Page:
where a is larger by the factor 2 than that for the V(1) wave function. Clearly, the average value of x grows (sublinearly) with n, and so we can expect the rotational spectrum to exhibit an increasing moment of inertia, i.e., smaller spacings between rotational levels.

Finally, we examine the electric dipole transition matrix elements

1n+1πaψn(2)(x)|x|ψn+1(2)(x);n=0,1,2,=0.8165,0.7906,0.7795,0.7734,0.7695,n0.75.

We note (without attempting an interpretation) that these electric dipole matrix elements rise with n somewhat more slowly than those for the symmetric harmonic potential, V(1).

The comparison between the harmonic oscillator and the half-oscillator spectra provides an elementary illustration of isospectrality. Examination of the diagonal and the off-diagonal dipole matrix elements suggests that the vibration-rotation spectra as well as the vibrational transition probabilities can be used to distinguish between such isospectral potentials.

The author's “hidden agenda” is to illustrate that the transition to remote teaching/learning imposed by the Covid-19 pandemic can possibly revolutionize the professor's role from an information provider to a guide in an intellectual pursuit. This requires an intensively involved teaching style that university administrators who look for cheaper mass-teaching technologies will not be happy with, as well as curious and committed students.

The author wish to thank Mr. Zhixiang YAO, second year MSE student at GTIIT, for his curiosity, which inspired the present paper. Professor Ed Montgomery kindly read the paper and provided helpful advice.

This appendix is presented as an opportunity to introduce a somewhat richer application of generating function ideas than are usually offered to undergraduates.

The various matrix elements reported above were calculated by explicit integration (over 0x<) of appropriate expressions in terms of harmonic oscillator wave functions.

However, the well-known generating functions for the Hermite polynomials,

exp(ξ2(sξ)2)=n=0snn!Hn(ξ),

can be applied as follows:

exp(ξ2)exp(ξ2(sξ)2)exp(ξ2(tξ)2)=n1=0n2=0sn1tn2n1!n2!exp(ξ2)Hn1(ξ)Hn2(ξ).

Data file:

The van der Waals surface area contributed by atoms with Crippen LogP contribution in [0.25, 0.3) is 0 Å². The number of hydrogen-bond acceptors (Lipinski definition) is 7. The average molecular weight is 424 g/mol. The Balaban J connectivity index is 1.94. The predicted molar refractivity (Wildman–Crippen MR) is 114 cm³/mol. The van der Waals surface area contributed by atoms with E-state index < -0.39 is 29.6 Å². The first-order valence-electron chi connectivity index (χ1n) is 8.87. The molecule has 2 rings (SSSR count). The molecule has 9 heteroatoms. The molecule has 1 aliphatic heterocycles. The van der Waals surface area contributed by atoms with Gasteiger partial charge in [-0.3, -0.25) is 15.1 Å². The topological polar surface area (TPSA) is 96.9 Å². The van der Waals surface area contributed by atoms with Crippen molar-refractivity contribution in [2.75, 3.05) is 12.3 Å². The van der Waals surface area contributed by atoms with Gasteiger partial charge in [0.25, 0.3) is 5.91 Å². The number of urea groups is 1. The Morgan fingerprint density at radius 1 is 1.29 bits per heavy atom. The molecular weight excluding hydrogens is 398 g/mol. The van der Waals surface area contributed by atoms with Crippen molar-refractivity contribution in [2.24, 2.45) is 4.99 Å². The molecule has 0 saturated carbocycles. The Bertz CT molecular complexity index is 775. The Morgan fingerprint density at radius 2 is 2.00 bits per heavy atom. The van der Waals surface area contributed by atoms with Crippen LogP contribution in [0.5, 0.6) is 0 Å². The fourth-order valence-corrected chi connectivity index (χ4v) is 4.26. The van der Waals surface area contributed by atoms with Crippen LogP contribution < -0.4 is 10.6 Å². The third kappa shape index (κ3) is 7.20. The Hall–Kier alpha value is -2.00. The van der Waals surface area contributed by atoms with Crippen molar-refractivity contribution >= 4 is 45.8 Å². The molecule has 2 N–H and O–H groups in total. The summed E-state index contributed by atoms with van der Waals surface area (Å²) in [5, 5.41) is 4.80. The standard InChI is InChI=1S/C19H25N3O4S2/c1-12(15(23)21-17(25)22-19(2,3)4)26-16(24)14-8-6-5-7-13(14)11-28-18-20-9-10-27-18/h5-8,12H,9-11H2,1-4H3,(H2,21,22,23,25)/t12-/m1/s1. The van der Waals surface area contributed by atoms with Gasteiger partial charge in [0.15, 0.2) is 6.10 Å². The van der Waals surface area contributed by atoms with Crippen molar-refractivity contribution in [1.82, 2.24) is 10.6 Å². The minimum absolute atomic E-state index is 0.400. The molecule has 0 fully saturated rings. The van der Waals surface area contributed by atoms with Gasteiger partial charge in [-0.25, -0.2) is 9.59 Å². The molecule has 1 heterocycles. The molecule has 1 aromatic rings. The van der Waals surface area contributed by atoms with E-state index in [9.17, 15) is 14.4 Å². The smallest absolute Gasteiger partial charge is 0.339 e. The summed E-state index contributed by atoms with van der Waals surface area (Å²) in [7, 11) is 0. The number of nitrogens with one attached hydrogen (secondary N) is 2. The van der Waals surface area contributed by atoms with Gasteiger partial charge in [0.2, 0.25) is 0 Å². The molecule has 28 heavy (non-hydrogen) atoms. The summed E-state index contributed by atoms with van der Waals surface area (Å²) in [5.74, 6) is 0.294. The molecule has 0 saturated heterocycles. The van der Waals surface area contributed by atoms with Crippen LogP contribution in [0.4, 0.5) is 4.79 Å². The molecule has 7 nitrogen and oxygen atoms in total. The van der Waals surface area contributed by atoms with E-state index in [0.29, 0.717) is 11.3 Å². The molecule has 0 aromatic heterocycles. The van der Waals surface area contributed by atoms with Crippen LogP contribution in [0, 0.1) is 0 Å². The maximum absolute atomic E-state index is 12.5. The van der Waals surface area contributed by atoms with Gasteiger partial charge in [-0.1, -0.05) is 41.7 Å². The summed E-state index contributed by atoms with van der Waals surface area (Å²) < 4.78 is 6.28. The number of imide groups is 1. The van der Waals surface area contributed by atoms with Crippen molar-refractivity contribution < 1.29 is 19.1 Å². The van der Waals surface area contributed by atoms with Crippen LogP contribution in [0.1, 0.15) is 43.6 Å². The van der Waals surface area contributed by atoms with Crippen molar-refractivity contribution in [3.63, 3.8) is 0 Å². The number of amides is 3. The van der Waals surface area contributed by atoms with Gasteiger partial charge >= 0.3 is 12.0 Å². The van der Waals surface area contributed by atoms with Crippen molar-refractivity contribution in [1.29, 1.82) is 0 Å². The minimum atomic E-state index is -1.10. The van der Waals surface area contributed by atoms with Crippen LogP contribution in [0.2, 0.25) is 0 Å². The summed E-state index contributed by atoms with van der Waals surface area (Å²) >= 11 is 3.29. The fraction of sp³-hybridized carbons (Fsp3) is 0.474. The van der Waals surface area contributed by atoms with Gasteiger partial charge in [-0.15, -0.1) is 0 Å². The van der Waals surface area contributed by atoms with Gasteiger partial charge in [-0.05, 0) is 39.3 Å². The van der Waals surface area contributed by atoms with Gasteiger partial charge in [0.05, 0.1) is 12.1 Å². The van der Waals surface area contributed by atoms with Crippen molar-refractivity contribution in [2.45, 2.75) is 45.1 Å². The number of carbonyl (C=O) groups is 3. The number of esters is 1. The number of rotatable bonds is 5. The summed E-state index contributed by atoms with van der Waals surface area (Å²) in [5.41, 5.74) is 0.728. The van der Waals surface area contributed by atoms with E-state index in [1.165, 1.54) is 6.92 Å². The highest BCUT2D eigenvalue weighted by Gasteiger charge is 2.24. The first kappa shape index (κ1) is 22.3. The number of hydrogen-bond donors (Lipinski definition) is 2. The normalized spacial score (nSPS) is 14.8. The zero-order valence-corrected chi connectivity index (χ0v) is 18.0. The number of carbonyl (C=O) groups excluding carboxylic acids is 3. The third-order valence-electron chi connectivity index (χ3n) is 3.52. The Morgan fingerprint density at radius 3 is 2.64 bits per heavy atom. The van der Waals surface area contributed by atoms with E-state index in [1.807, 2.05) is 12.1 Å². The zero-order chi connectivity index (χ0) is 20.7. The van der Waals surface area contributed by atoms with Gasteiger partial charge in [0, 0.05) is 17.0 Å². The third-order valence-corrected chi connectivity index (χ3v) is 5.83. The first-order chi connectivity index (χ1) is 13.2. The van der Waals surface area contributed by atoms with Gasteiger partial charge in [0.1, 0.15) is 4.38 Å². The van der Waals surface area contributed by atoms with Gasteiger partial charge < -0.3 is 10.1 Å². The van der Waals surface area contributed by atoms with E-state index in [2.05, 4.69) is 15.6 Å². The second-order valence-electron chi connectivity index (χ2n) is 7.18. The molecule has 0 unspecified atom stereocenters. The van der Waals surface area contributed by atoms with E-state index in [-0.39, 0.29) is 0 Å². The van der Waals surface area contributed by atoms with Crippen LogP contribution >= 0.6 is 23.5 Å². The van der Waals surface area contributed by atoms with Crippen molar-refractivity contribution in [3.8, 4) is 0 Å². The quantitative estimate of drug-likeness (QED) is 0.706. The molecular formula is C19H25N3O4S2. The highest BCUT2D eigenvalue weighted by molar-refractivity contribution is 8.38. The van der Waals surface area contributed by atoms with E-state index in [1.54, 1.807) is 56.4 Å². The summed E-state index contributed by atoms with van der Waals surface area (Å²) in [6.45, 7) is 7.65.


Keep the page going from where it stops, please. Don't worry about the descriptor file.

Integrating over ξ from 0 to , we obtain

π2exp(2st)(1+erf(s+t))=n1=0n2=0sn1tn2n1!n2!0exp(ξ2)Hn1(ξ)Hn2(ξ)dξ,

providing a generating function for

0exp(ξ2)Hn1(ξ)Hn2(ξ)dξ,

which, for odd valued n1 = n2, provides the factor required for normalization.

The old-fashioned application of such generating functions involved somewhat tedious expansion of the generating function π/2exp(2st)(1+erf(s+t)), a task that a symbolic programming platform such as maple readily performs. We note that the expansion contains no terms with n1n2 when they are both odd (since they correspond to distinct eigenfunctions of the “half-oscillator” Hamiltonian), but it does contain spurious terms with either n1 or n2 or both being even.

In fact, the normalization can be easily adapted from that of the harmonic oscillator wave functions by multiplying by 2 to create a factor of 2 in the integrals that range over x0 only. Thus, the normalized eigenfunctions of the half-oscillator are

ψn(ξ)=222n+1(2n+1)!πexpξ22H2n+1(ξ);0ξ<.

To eliminate the spurious terms, we consider the generating function for the odd Hermite polynomials,

(exp(ξ2(sξ)2)exp(ξ2(s+ξ)2))/2=n=0s2n+1(2n+1)!H2n+1(ξ).

The left-hand side can be simplified into exp(s2)sinh(2sξ). Hence,

exp(s2t2)0exp(ξ2)sinh(2sξ)sinh(2tξ)dξ=n1=0n2=0s2n1+1t2n2+1(2n1+1)!(2n2+1)!0exp(ξ2)H2n1+1(ξ)H2n2+1(ξ)dξ.
(A1)

The left-hand side is equal to

π2sinh(2st)=π2n=0(2st)2n+1(2n+1)!.
(A2)

Equating the right-hand side of Eq. (A1) to that of Eq. (A2), we obtain

0exp(ξ2)H2n1+1(ξ)H2n2+1(ξ)dξ=δn1,n2π222n1+1(2n1+1)!,

which reproduces the result presented above, with no spurious terms.

As a slight modification, we note that multiplication of both sides of Eq. (A1) by ξ before integrating with respect to ξ yields

exp(s2t2)0exp(ξ2)sinh(2sξ)sinh(2tξ)ξdξ=n1=0n2=0s2n1+1t2n2+1(2n1+1)!(2n2+1)!0exp(ξ2)H2n1+1(ξ)H2n2+1(ξ)ξdξ.
(A3)

The left-hand side yields

π4((s+t)exp(2st)erf(s+t)(st)exp(2st)erf(st)).

Writing this expression as a double power series in s and t is a bit messy, but easily carried out on Maple (or a similar platform). The low index results agree with those presented above for both the diagonal and the off-diagonal matrix elements.